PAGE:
At last, the film industry is relishing the sweet smell of success!
With MURDER proving a universal hit and MASTI opening to packed houses, a flurry of activity can be witnessed in the film industry. Bigger and better projects are being planned and announced, the almost-extinct tribe of distributors is back - enquiring with producers about their films and the exhibitors are hoping that the forthcoming releases this summer will only compel the audiences to return to the cinema halls in a big way.
But, most importantly, the smiles are back on the faces of everyone I encounter these days. It's as if the harrowing time we faced in the first three months has been erased from their memory. Optimism rules, pessimism is pass?BR>
Moderately-priced MURDER continues to hold well in its second week, despite the multi-starrer MASTI making a slight dent in its business. But let's not forget that MURDER is not a Rs. 40 crore film - it was made in a modest budget and the price tag is very, very nominal.
On the other hand, with MASTI begins the flow of big films. The opening of the film has been in the range of 90 to 100% and thanks to a terrific start, half the battle is won.
MASTI may have received its share of flak for the witty and sexual double entendres, but so what? It's time the Indian audiences accepted an AMERICAN PIE brand of comedy in Hindi films.
In the recent past, Hansal Mehta attempted a similar genre in YEH KYA HO RAHA HAI, but it failed not because the viewers were not ready for a change, but because the plot lacked a solid foundation.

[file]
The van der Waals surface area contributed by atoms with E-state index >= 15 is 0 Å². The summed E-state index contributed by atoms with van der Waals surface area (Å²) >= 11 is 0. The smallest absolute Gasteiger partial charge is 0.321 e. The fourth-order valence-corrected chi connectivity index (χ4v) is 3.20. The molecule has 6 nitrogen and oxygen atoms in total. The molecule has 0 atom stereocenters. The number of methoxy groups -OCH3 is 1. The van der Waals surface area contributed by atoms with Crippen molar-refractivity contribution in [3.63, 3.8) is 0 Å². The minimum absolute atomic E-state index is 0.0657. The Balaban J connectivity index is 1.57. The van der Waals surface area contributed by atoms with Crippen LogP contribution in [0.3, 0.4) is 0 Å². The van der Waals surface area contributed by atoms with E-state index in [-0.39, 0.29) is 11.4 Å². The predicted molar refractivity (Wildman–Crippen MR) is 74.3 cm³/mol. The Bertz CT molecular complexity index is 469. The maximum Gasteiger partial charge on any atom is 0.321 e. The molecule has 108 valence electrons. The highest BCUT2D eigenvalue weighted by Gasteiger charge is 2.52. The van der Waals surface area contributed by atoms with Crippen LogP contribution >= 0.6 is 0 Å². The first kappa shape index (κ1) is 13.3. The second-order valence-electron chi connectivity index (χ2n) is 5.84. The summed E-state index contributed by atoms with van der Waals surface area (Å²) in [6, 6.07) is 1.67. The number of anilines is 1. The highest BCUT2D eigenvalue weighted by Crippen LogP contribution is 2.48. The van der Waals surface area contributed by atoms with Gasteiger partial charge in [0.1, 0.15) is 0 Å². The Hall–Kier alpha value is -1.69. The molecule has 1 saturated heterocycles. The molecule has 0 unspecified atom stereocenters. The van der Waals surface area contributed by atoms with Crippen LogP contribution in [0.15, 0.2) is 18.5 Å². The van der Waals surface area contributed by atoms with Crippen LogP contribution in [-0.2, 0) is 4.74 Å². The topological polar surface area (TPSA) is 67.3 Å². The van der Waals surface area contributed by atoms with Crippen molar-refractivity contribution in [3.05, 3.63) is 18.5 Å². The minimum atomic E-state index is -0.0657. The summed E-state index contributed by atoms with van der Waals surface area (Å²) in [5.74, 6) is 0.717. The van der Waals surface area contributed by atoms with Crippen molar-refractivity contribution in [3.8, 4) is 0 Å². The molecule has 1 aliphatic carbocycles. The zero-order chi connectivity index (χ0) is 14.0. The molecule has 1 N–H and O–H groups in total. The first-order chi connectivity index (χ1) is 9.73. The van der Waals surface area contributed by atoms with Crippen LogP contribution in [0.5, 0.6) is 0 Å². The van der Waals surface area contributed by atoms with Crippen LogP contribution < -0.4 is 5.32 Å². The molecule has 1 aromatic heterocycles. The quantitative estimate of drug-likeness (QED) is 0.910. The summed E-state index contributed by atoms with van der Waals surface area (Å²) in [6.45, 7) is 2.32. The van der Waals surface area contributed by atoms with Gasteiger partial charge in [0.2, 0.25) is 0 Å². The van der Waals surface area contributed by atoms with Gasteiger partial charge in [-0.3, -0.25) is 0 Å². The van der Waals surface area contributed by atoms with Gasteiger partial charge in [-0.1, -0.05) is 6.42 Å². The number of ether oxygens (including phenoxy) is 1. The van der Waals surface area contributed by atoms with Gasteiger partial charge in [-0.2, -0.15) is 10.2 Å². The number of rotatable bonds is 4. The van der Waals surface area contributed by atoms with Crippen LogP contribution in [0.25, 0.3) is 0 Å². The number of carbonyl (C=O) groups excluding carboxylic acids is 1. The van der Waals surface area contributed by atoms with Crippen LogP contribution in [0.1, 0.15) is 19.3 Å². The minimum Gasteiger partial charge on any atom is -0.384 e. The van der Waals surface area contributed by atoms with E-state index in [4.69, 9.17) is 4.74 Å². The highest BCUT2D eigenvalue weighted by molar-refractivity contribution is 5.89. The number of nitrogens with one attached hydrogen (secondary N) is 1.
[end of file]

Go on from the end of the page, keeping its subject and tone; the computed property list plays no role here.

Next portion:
Similarly, N. Chandra succeeded in STYLE, but floundered in its sequel, EXCUSE ME.
Haven't we accepted Dada Kondke and David Dhawan's films in the past? Haven't we accepted Basu Chatterjee's SHAUKEEN in the early 1980s? So why nail Indra Kumar just because he dared to change tracks and attempt a sex-comedy that is aimed at the front-benchers?
After all, what is the definition of escapist cinema? Escapist cinema transports you into a world of make-believe, taking you away from reality, entertaining you for the next three hours. Films that make you forget your worries and sorrows in those three hours is what matters eventually.
At least MASTI makes no pretensions that it's an intelligent film. Nor has Indra Kumar ever claimed that the film is meant for pseudo-intellectuals or the festival circuit. Strangely, a section of the media loves to glorify films like MEENAXI [which only added to the tally of flops] and write-off films like SHOLAY, HUM AAPKE HAIN KOUN and even KAL HO NAA HO.
Let's treat MASTI as a commercial film that is making an attempt to revive a badly-hit industry, not a painting by Picasso!